Liena El-Lahawi is a first year BA International Relations student at King’s College London, and the Sub-Saharan Africa Editor for IR Today. Her article explores the recently agreed upon power-sharing agreement in her native Sudan and the future challenges the nation may face in implementing this accord.
Sudan Uprising: Deal or No Deal?
Following months of incessant negotiations between the military council and civilian representatives, Sudan has finally embarked on a new political journey, paving the way for modern democracy after a three-year transitional period. While on the surface, the constitutional deal appears beneficial to Sudan’s domestic governance, the reality is that the tyrannical regime of former President Omar Al-Bashir is still very much alive, which raises the question: should the accord be nationally accepted or should protest activity persist?
The Agreement: A Roadmap For Change?
The Forces of Freedom and Change coalition (FFC), an amalgam of political, civilian and rebel groups, has been at the forefront of coordinating national protests and, more significantly, of dialogue with the transitional military council (TMC). At its core, the declaration outlines the conditions of the 36-month transitional period, to be ruled by a sovereign council composed of an 11-member governing body: five military generals and six civilians. Ministries of defence and interior are to be appointed by the military, while the remaining are to be decided upon by the incoming civilian leader. A major aspect of the deal is that the Rapid Support Forces (RSF), controlled by General Hemedti, the TMC’s second in command, will now fall under the general command of the armed forces allowing for their departure from the streets of Sudan. Although it has its flaws, this transitional period is deemed a victory for the opposition given that the TMC had threatened with immediate elections following the June 3 massacre in an attempt to disguise its unlawful actions and consolidate its rule. It is the civilian rulers which are presented with a crucial task here: negotiating with despots and feeling the pressure to maintain the fragile balance of power between the two factions. Otherwise, Sudan might risk yet another military coup in its political future.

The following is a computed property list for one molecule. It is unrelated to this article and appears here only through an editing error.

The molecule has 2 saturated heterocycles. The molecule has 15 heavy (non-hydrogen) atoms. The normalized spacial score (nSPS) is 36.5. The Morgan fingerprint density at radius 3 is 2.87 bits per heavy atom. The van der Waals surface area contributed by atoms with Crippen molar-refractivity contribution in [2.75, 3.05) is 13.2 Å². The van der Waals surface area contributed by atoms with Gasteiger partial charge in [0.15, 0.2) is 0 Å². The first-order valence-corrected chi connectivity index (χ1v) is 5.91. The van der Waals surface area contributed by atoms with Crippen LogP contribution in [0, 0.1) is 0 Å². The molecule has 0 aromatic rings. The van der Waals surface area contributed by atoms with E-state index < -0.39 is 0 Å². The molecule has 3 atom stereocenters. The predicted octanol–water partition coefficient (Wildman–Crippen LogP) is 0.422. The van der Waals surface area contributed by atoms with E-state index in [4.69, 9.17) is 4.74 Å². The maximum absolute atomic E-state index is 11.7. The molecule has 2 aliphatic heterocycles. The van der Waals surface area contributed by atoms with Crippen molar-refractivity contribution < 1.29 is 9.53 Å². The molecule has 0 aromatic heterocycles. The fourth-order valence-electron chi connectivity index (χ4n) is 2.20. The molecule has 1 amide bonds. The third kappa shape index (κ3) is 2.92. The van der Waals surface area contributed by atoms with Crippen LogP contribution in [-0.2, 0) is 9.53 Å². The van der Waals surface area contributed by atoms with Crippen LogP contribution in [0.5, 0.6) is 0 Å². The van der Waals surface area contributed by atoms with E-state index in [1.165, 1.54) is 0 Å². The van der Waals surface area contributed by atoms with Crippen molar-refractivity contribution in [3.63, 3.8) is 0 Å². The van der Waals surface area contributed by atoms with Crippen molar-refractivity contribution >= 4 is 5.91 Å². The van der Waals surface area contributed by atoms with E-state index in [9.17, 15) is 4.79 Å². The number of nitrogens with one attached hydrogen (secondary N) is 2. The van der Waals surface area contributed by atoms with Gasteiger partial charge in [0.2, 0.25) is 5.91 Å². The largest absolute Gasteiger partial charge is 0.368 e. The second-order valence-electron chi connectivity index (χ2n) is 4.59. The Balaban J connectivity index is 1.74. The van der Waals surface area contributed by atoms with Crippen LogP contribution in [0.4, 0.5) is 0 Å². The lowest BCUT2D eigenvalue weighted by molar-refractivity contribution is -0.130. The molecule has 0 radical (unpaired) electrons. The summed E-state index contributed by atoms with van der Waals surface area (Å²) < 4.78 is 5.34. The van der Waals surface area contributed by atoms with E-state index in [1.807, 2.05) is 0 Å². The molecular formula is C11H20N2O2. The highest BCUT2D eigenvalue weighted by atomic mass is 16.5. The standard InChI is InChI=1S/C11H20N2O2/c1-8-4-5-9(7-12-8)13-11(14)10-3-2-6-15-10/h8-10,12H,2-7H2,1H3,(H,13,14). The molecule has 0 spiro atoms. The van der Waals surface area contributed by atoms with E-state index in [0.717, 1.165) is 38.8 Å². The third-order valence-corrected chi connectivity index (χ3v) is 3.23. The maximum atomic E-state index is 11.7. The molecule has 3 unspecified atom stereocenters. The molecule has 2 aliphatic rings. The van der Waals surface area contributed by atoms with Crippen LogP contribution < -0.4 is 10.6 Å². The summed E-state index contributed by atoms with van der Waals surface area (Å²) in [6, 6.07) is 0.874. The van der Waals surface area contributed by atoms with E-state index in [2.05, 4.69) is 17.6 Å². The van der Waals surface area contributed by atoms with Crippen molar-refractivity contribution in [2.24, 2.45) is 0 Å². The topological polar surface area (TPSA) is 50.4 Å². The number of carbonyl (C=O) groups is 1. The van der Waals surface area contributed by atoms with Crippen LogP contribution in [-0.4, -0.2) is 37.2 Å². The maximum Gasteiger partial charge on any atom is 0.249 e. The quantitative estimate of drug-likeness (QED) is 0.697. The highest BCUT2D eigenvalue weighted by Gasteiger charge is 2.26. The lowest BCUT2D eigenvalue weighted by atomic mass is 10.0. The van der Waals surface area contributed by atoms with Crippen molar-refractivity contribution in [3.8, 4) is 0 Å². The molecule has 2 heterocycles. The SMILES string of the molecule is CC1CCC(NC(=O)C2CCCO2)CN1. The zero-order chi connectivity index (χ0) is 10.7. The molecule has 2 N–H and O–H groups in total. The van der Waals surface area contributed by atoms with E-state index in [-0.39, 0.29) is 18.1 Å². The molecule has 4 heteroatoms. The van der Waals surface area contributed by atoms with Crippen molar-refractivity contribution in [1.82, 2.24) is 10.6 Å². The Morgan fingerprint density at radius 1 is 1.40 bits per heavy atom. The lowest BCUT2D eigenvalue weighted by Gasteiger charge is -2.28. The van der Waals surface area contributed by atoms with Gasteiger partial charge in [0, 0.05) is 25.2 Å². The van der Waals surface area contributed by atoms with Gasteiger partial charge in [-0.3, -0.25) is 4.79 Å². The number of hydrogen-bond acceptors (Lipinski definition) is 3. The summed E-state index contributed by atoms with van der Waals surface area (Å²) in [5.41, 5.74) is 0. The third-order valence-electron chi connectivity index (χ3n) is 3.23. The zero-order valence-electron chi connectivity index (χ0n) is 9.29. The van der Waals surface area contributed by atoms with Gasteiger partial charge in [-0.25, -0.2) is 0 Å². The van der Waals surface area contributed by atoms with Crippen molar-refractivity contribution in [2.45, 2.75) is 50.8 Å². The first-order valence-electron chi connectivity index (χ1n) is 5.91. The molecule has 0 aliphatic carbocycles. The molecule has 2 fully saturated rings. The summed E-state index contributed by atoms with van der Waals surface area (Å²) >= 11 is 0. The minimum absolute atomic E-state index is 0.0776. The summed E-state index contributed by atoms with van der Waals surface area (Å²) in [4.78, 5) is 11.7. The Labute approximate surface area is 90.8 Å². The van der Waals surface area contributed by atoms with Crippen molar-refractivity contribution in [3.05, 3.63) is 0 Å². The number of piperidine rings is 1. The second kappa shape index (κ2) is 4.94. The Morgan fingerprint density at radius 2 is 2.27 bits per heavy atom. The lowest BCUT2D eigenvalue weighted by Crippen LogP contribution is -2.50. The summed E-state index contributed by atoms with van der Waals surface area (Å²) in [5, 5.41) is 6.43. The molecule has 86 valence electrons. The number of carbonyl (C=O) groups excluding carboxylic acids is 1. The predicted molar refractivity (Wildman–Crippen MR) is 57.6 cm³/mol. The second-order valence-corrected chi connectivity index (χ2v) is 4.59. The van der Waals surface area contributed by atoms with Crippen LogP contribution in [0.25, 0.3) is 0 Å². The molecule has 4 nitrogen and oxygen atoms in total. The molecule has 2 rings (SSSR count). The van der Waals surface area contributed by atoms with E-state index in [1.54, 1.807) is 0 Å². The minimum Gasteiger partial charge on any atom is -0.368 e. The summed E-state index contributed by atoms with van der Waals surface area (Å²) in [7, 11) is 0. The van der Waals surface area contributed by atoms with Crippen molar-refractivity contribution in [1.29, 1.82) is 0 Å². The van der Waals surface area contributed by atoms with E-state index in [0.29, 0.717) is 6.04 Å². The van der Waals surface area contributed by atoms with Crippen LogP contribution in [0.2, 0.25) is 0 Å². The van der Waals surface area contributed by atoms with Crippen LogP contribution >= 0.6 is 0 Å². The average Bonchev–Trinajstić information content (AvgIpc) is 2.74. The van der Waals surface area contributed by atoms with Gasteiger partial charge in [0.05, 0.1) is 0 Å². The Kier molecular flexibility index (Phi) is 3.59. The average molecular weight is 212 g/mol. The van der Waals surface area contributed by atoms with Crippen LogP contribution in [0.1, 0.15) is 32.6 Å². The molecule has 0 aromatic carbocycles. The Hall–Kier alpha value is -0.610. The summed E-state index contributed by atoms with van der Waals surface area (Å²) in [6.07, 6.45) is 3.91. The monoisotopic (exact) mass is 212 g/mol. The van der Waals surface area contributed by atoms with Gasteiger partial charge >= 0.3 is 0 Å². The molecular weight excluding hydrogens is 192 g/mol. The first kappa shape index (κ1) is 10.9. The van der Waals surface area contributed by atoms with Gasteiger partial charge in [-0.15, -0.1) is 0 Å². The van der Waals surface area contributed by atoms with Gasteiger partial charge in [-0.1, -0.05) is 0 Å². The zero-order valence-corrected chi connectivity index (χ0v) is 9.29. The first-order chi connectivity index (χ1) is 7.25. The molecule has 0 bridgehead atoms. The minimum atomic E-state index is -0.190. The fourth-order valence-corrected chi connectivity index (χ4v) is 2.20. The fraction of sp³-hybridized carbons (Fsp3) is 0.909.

Regional reactions: The Saudi Elephant in the Room
After Al-Bashir was overthrown, three Arab states sponsored the military junta consisting of the former president’s ruling elite: Saudi Arabia, the UAE and Egypt. The former two sent $3 billion worth of aid to Sudan back in April, permitting Hemedti to continue supplying over 8,000 Sudanese troops fighting alongside the Saudi-led coalition in Yemen, while the latter provided diplomatic cover for the TMC at the African Union.
In the course of the negotiations, the two Gulf nations, acting as the TMC’s primary supporters, urged Hemedti to sign the agreement given that the regime was responsible for the deaths of peaceful protestors. Not only does this introduce an element of inconsistency, given the fact that Saudi Arabia had no intention of allowing the revolution to achieve its central goal of a civilian government, but one must also consider why the Kingdom is so invested in Sudan’s domestic affairs. Aside from the fact Sudan is lending them a hand in Yemen’s civil war, regime change appears an immense threat to Riyadh as it opens the door for democracy and freedom of expression, which, according to the Saudis, poses a threat to stability across the region.